How To Get Cash Back on Amazon Purchases | CreditShout

How To Get Cash Back on Amazon Purchases

By Kevin / September 28, 2011
what credit score do i need to be approved for an amazon credit card

THIS PAGE MAY CONTAIN AFFILIATE LINKS. MEANING WE RECEIVE COMMISSIONS FOR PURCHASES MADE THROUGH THOSE LINKS, AT NO COST TO YOU. PLEASE READ OUR DISCLOSURE FOR MORE INFO.

Whether you are looking for video games, movies, books or just about anything else, Amazon.com seems to have it all. If you like to use their site, you could easily spend hundreds – maybe thousands – of dollars there each year on your favorite items and gifts for others. Why not earn some cash back on those purchases?

Let’s take a look at some ways in which you can earn cash back on Amazon.com purchases.

American Express Blue Cash: 2% Cash Back


CREDITSHOUT RATING:
Excellent
Amazon.com purchases are considered department store purchases for Blue Cash Everyday(SM) Card from American Express cardholders. As such, customers will earn 2 percent cash back on any purchase they make through Amazon. This card also has no caps or tiers to worry about.

In addition to giving you 2 percent back on Amazon purchases, you can earn 3% cash back at supermarkets and 2% back on gas and at other department stores and 1% back on all other purchases. The flexible rewards program is what makes this card our preferred way to earn cash back on most of our purchases, including those on Amazon.

American Express Blue Cash Preferred Card: 3% Cash Back


CREDITSHOUT RATING:
Excellent
Like with the Blue Cash card, Amazon.com purchases are treated as department store purchases on the Blue Cash Everyday(SM) Preferred Card from American Express. The perks are better with the Blue Cash Preferred card, as such purchases earn 3 percent cash back.

If you don’t have the Blue Cash and/or the Blue Cash Preferred card at this time and you plan to use it primarily for Amazon.com purchases, you’d probably be better off by going with the Blue Cash card. This is because this card has no annual fee while the Blue Cash Preferred card has a $75 annual fee.

You’d have to spend $2,500 at Amazon.com just to cover the annual fee on the Blue Cash Preferred card – a point at which you’d already have $50 in cash back with the Blue Cash card. However, if you are looking for a card that will also be beneficial on supermarket and gasoline purchases, then the Blue Cash Preferred card offers higher percentages in those categories (6% cash back at supermarkets and 3% back on gas), so for people who spend enough, it can actually be well worth the annual fee.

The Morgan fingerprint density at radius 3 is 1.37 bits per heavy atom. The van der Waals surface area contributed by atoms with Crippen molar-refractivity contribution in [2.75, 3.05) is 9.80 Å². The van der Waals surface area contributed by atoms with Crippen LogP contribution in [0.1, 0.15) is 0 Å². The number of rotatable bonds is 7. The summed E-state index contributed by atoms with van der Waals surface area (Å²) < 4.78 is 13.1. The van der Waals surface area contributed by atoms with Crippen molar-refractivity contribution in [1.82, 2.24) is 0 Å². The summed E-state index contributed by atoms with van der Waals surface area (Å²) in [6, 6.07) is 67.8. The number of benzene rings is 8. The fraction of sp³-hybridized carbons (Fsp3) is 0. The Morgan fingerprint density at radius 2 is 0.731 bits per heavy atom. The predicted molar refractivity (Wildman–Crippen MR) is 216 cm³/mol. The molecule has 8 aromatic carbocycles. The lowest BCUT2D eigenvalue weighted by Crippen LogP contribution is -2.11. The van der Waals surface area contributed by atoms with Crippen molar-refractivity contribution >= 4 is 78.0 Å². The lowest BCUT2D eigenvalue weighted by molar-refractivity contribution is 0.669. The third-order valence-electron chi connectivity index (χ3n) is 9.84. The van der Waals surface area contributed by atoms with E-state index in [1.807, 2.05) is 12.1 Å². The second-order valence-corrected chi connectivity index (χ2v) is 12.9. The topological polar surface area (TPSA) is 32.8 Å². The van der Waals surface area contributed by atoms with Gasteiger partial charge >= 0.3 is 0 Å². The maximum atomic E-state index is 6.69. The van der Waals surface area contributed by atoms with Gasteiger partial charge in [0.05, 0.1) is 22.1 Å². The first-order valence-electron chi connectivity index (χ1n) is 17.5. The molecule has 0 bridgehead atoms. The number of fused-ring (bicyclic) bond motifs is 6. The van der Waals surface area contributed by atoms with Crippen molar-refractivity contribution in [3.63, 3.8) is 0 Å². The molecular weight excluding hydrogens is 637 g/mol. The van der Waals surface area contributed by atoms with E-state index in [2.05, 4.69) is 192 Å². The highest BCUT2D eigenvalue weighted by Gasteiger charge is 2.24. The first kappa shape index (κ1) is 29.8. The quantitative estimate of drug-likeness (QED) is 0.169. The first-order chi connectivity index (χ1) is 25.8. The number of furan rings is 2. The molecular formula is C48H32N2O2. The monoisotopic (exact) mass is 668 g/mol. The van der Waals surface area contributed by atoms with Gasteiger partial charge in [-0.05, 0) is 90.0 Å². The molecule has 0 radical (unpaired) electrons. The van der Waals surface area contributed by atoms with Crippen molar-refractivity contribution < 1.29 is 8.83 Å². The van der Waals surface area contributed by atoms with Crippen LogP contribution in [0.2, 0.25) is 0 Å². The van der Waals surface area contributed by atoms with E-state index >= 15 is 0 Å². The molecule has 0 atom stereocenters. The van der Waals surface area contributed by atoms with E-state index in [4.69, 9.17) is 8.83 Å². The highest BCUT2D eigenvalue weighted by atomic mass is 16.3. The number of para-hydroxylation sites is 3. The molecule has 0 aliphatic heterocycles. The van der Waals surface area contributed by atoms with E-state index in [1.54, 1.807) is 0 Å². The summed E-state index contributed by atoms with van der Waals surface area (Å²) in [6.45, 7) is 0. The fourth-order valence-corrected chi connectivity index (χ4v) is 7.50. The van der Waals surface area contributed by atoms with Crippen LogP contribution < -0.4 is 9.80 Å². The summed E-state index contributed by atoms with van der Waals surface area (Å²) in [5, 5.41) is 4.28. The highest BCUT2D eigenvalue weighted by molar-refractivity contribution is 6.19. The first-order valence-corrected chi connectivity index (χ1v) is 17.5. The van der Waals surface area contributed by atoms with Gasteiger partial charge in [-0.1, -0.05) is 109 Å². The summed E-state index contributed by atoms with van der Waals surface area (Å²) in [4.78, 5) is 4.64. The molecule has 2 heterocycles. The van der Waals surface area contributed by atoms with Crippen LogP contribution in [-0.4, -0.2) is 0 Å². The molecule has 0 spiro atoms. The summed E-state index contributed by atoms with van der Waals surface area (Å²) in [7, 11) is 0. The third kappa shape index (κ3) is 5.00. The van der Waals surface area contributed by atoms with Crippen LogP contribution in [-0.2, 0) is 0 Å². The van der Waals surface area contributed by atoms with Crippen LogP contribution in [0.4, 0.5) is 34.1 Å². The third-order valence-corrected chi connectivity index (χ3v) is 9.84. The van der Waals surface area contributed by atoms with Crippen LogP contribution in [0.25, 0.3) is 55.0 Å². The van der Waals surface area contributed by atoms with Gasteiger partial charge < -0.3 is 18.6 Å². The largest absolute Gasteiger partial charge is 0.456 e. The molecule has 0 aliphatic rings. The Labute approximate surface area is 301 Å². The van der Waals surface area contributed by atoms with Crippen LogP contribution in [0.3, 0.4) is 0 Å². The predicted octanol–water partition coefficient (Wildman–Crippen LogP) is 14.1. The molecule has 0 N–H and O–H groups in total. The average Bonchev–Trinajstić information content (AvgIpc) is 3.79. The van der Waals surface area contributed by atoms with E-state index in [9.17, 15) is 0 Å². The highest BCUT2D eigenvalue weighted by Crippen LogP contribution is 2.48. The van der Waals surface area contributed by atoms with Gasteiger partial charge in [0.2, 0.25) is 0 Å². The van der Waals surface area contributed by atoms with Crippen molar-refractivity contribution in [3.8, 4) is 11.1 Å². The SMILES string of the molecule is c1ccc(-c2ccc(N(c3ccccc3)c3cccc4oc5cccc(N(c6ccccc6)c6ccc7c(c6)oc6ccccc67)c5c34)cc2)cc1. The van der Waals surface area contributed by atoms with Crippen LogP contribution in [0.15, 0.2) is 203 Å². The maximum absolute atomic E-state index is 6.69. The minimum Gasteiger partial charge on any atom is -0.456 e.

Discover More Card: 2% Cash Back


CREDITSHOUT RATING:
Excellent
The Discover® More Card offers 2 percent cash back on Amazon.com purchases that are made this month (September of 2011). If you’re planning to shop on Amazon.com soon and you have this card, consider making your purchase by the end of the month. There is a $250 spending limit on the 2 percent cash back offer, so you’ll earn 1 percent on amounts that are spent in excess of this.

Earlier this month when Discover first announced they were offering bonus cash back at Amazon I was actually excited. However if you do the math, you can only earn $5 in cash back rewards on Amazon before being bumped down to the 1% tier with this card. Hopefully most people will see that this is essentially just a big marketing gimmick, and decide to pass.

Amazon.com Rewards Visa: 3% Cash Back

The Amazon.com Rewards Visa offers 3 points per dollar spent on Amazon.com purchases. If you redeem 2,500 points, you’ll get a $25 Amazon.com gift card. Once you hit 5,000 points, you’ll have many more rewards options, including gas station gift cards and, as you get higher in points, you’ll be eligible to redeem your points for travel rewards.

This isn’t a bad deal if you are exclusively looking for a card to make your Amazon.com purchases with, as it effectively earns 3 cents on the dollar. However, if you want a more comprehensive card that has more rewards and flexibility, then the Blue Cash and the Blue Cash Preferred cards are much better options.

VOTE THIS ARTICLE

The editorial content on this page is not provided by any of the companies mentioned and has not been reviewed, approved or otherwise endorsed by any of these entities. Opinions expressed here are the author's alone.Additionally, the opinions of the commenters are not necessarily the opinions of this site

Leave a comment:


shares